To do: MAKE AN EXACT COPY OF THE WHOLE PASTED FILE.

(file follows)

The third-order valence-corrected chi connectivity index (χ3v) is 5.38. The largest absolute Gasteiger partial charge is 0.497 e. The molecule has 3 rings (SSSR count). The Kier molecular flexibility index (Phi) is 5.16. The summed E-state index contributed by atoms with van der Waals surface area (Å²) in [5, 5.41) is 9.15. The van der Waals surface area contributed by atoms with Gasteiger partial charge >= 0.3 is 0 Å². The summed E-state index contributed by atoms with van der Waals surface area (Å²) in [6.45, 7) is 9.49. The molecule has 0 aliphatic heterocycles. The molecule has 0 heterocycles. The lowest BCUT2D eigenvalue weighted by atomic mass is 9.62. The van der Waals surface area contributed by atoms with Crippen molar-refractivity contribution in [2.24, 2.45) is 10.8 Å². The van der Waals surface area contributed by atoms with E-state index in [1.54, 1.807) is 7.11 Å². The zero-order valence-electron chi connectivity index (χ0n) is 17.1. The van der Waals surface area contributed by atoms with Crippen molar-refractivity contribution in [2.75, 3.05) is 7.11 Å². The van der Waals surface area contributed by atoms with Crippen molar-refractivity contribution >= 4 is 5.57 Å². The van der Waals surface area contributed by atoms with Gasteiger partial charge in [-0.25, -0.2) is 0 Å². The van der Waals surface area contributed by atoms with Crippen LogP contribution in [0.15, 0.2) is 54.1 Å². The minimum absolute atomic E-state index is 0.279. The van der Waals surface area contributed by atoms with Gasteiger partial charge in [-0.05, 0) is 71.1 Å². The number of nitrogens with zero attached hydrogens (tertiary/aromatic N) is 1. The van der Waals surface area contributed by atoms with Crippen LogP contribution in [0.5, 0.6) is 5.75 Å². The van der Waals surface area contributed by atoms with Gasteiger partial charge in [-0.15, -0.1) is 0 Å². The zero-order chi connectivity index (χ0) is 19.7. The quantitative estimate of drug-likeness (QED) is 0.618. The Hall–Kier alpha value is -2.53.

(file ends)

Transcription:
The third-order valence-corrected chi connectivity index (χ3v) is 5.38. The largest absolute Gasteiger partial charge is 0.497 e. The molecule has 3 rings (SSSR count). The Kier molecular flexibility index (Phi) is 5.16. The summed E-state index contributed by atoms with van der Waals surface area (Å²) in [5, 5.41) is 9.15. The van der Waals surface area contributed by atoms with Gasteiger partial charge >= 0.3 is 0 Å². The summed E-state index contributed by atoms with van der Waals surface area (Å²) in [6.45, 7) is 9.49. The molecule has 0 aliphatic heterocycles. The molecule has 0 heterocycles. The lowest BCUT2D eigenvalue weighted by atomic mass is 9.62. The van der Waals surface area contributed by atoms with Crippen molar-refractivity contribution in [2.24, 2.45) is 10.8 Å². The van der Waals surface area contributed by atoms with E-state index in [1.54, 1.807) is 7.11 Å². The zero-order valence-electron chi connectivity index (χ0n) is 17.1. The van der Waals surface area contributed by atoms with Crippen molar-refractivity contribution in [2.75, 3.05) is 7.11 Å². The van der Waals surface area contributed by atoms with Crippen molar-refractivity contribution >= 4 is 5.57 Å². The van der Waals surface area contributed by atoms with Gasteiger partial charge in [-0.25, -0.2) is 0 Å². The van der Waals surface area contributed by atoms with Crippen LogP contribution in [0.15, 0.2) is 54.1 Å². The minimum absolute atomic E-state index is 0.279. The van der Waals surface area contributed by atoms with Gasteiger partial charge in [-0.05, 0) is 71.1 Å². The number of nitrogens with zero attached hydrogens (tertiary/aromatic N) is 1. The van der Waals surface area contributed by atoms with Crippen LogP contribution in [0.5, 0.6) is 5.75 Å². The van der Waals surface area contributed by atoms with Gasteiger partial charge in [-0.15, -0.1) is 0 Å². The zero-order chi connectivity index (χ0) is 19.7. The quantitative estimate of drug-likeness (QED) is 0.618. The Hall–Kier alpha value is -2.53.